First Presbyterian Church, Marietta, Ohio
April 29, 20178
Jonah 3: 1-5, 10
By Rev. Marc van Bulck
Our Scripture reading is one of the most familiar stories in Scripture. Sunday School curriculums have been made about it. Veggie Tales made a movie about it. I’ve met people who have told me that they’ve never heard of Jonah in the Bible, but upon hearing “He’s the guy who got swallowed up in the belly of a fish,” they’ve said, “Oh, yeah. I know that story.” It’s also a great story for seminarians and Bible snobs who love to correct people and say, “You know, the Bible doesn’t actually say it was a whale. It says it was a ‘large fish.’” Whatever.
Jonah is one of the most beloved Bible stories that we tell to children, but when I read it today, it reads a lot more like a religious, political satire. The business with the fish only takes up about a fourth of the story, and in my opinion this narrative feels like something much closer to Mark Twain than Mr. Rogers.
God has had it up to here with Nineveh’s shenanigans and warns Jonah that they’re goose is cooked if they don’t get their act together. Nineveh was the capital of Assyria whom the writers of the Hebrew Bible largely looked down their nose at. They were foreigners. Outsiders. They didn’t exactly believe what we believe. They didn’t go to our church. They behaved differently. They were sinners!
So, God tells Jonah to get his butt over to Nineveh and warn them that a can of you-know-what is about to be opened if they don’t start to straighten up and fly right. So, naturally, Jonah hops on the first boat for the exact opposite direction instead as you do when you’re a Biblical prophet.
This makes Yahweh very grumpy who sends a storm over the water that threatens to break the boat to pieces out on the open ocean, and in a rare moment of self-awareness Jonah recognizes that maybe the problem is him! So, he has the crew to toss him overboard.
As Jonah is sinking into the depths of the water, Jonah begins to drown and begins to die. And so the large fish that God sends to swallow him up is not there to seal his fate; it saves his life. Jonah is vomited back onto dry land, and our Scripture reading catches up to him:
“The word of the Lord came to Jonah a second time, saying, ‘Get up, go to Nineveh, that great city, and proclaim to it the message that I tell you. ’So Jonah set out and went to Nineveh, according to the word of the Lord. Now Nineveh was an exceedingly large city, a three days’ walk across. Jonah began to go into the city, going a day’s walk. And he cried out, ‘Forty days more, and Nineveh shall be overthrown!’ And the people of Nineveh believed God; they proclaimed a fast, and everyone, great and small, put on sackcloth.
When God saw what they did, how they turned from their evil ways, God changed his mind about the calamity that he had said he would bring upon them; and he did not do it.”
I relate to Jonah a little bit more than I like to admit. I used to like this story back in seminary when I thought that relating to him was a good thing. I’m not so sure I feel that way now. Jonah is the very definition of privilege. He’s got all the right religious beliefs. He’s the good, well-behaved church-going boy. He can recite the B-sides to the Psalms even when he’s swimming in fish guts. When his life is in danger, God swings in and saves him and makes sure he’s okay. When Jonah gets uncomfortable, God plants a nice, shady tree just for him. Isn’t that nice?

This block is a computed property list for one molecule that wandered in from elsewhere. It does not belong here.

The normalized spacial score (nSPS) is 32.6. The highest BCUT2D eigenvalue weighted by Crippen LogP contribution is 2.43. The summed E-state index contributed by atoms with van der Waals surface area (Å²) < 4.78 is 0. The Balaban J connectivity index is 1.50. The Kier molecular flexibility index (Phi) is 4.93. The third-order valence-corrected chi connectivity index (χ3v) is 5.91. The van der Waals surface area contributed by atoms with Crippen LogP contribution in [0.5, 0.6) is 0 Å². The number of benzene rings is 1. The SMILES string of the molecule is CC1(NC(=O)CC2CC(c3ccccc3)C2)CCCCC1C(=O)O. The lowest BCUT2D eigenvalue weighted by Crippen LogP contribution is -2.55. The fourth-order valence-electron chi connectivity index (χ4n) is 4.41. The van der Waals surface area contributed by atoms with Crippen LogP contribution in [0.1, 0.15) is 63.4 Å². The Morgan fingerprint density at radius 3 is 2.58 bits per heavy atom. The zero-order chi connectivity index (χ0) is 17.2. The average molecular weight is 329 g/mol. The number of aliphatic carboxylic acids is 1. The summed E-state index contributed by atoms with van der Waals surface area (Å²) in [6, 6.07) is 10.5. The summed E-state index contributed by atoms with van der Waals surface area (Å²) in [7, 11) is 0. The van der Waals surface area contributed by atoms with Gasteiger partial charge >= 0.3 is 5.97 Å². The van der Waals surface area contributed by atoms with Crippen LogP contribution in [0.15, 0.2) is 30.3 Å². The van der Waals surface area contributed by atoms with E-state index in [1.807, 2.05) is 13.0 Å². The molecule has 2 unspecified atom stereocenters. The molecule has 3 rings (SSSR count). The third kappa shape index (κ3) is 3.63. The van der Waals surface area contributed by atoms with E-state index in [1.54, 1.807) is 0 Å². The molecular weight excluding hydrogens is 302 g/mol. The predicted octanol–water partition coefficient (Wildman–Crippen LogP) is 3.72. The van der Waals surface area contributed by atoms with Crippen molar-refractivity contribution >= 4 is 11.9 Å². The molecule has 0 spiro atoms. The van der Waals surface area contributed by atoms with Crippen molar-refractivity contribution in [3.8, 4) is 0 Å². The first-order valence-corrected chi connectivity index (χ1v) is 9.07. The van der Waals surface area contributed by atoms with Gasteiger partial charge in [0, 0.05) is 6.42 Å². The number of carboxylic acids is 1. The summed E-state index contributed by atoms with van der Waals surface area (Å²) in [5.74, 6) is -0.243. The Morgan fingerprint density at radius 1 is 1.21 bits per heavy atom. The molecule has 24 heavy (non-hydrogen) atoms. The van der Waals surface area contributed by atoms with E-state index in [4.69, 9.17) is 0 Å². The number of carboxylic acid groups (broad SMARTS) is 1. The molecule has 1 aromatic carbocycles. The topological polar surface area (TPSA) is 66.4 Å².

Jonah has everything he could possibly want, and yet throughout this entire story, all he ever does is whine about it. Jonah whines all the time. He is spoken to by the very voice of God (a privilege afforded to very few), and the first thing he does is slam the door like a moody teenager and run in the other direction. God saves the lives of every living person in Nineveh, and Jonah still manages to find a way to make it all about him. One minute he’s all, “Thank you, O Lord, for saving my life!” and the next minute: “I’d be better off if I was dead!”
And why? “Because a worm was eating my shady little tree! Boo, hoo, hoo!” God says to Jonah, “Is it really right for you to be angry about this?” and Jonah says, “Yes, it is! Angry enough to die!”
You know what the real irony here is? The way this story sets up how horrible, evil, sinful, and depraved these Ninevites are, we might expect this kind of behavior from them. The irony, though, is that when God asks them to do something, the text tells us they wasted no time jumping into action. Verse five tells us “the people of Nineveh believed God; they proclaimed a fast…everyone, great and small!”
They don’t whine. They don’t complain. They don’t ask stupid questions. They don’t try to argue with God. Their very first response is, “Holy Moses! Thanks for letting us know, God! Quick, come on, gang. Let’s get it together. Maybe there’s still a chance we can turn this ship around before it’s too late.”
The supposedly horrible, sinful people who we’re not supposed to like are the ones who come out looking like the heroes in this story, and it is the supposedly good, faithful, religious-type who is portrayed as a selfish, entitled hypocrite who has everything he could possibly need but can’t seem to do anything but complain like he’s being persecuted all the time. It’s just the saddest commentary on our religious institutions you’re ever going to find in a story like this. It would be a pretty biting piece of satire even by today’s standards, and this was written over two thousand years ago.